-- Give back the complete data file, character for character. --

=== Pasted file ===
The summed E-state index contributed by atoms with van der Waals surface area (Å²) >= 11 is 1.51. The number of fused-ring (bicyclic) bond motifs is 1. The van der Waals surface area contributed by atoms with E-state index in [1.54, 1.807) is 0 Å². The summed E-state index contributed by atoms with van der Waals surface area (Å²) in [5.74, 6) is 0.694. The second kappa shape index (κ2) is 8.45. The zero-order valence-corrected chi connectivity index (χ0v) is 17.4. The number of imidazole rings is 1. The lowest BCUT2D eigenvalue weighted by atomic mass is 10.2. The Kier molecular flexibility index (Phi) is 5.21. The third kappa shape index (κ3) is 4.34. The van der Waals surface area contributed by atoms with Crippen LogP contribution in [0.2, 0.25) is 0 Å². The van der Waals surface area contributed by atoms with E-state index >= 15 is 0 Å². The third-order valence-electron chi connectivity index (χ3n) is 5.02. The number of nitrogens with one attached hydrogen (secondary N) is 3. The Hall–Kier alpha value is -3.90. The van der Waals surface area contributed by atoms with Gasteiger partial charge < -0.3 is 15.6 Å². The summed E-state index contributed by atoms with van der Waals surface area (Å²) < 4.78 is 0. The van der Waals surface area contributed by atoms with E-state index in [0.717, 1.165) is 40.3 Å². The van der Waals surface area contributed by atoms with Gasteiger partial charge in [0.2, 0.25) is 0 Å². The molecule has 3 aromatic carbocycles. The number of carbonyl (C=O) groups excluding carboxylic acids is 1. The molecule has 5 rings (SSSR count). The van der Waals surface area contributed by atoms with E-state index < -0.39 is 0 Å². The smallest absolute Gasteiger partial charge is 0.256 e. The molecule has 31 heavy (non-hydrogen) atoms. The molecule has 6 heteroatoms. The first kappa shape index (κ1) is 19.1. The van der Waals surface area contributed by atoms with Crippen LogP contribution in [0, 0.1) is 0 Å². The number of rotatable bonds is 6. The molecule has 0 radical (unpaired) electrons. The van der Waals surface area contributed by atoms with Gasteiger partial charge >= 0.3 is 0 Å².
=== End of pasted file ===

The summed E-state index contributed by atoms with van der Waals surface area (Å²) >= 11 is 1.51. The number of fused-ring (bicyclic) bond motifs is 1. The van der Waals surface area contributed by atoms with E-state index in [1.54, 1.807) is 0 Å². The summed E-state index contributed by atoms with van der Waals surface area (Å²) in [5.74, 6) is 0.694. The second kappa shape index (κ2) is 8.45. The zero-order valence-corrected chi connectivity index (χ0v) is 17.4. The number of imidazole rings is 1. The lowest BCUT2D eigenvalue weighted by atomic mass is 10.2. The Kier molecular flexibility index (Phi) is 5.21. The third kappa shape index (κ3) is 4.34. The van der Waals surface area contributed by atoms with Crippen LogP contribution in [0.2, 0.25) is 0 Å². The van der Waals surface area contributed by atoms with E-state index >= 15 is 0 Å². The third-order valence-electron chi connectivity index (χ3n) is 5.02. The number of nitrogens with one attached hydrogen (secondary N) is 3. The Hall–Kier alpha value is -3.90. The van der Waals surface area contributed by atoms with Gasteiger partial charge < -0.3 is 15.6 Å². The summed E-state index contributed by atoms with van der Waals surface area (Å²) < 4.78 is 0. The van der Waals surface area contributed by atoms with E-state index in [0.717, 1.165) is 40.3 Å². The van der Waals surface area contributed by atoms with Gasteiger partial charge in [0.2, 0.25) is 0 Å². The molecule has 3 aromatic carbocycles. The number of carbonyl (C=O) groups excluding carboxylic acids is 1. The molecule has 5 rings (SSSR count). The van der Waals surface area contributed by atoms with E-state index < -0.39 is 0 Å². The smallest absolute Gasteiger partial charge is 0.256 e. The molecule has 31 heavy (non-hydrogen) atoms. The molecule has 6 heteroatoms. The first kappa shape index (κ1) is 19.1. The van der Waals surface area contributed by atoms with Crippen LogP contribution in [0, 0.1) is 0 Å². The number of rotatable bonds is 6. The molecule has 0 radical (unpaired) electrons. The van der Waals surface area contributed by atoms with Gasteiger partial charge >= 0.3 is 0 Å².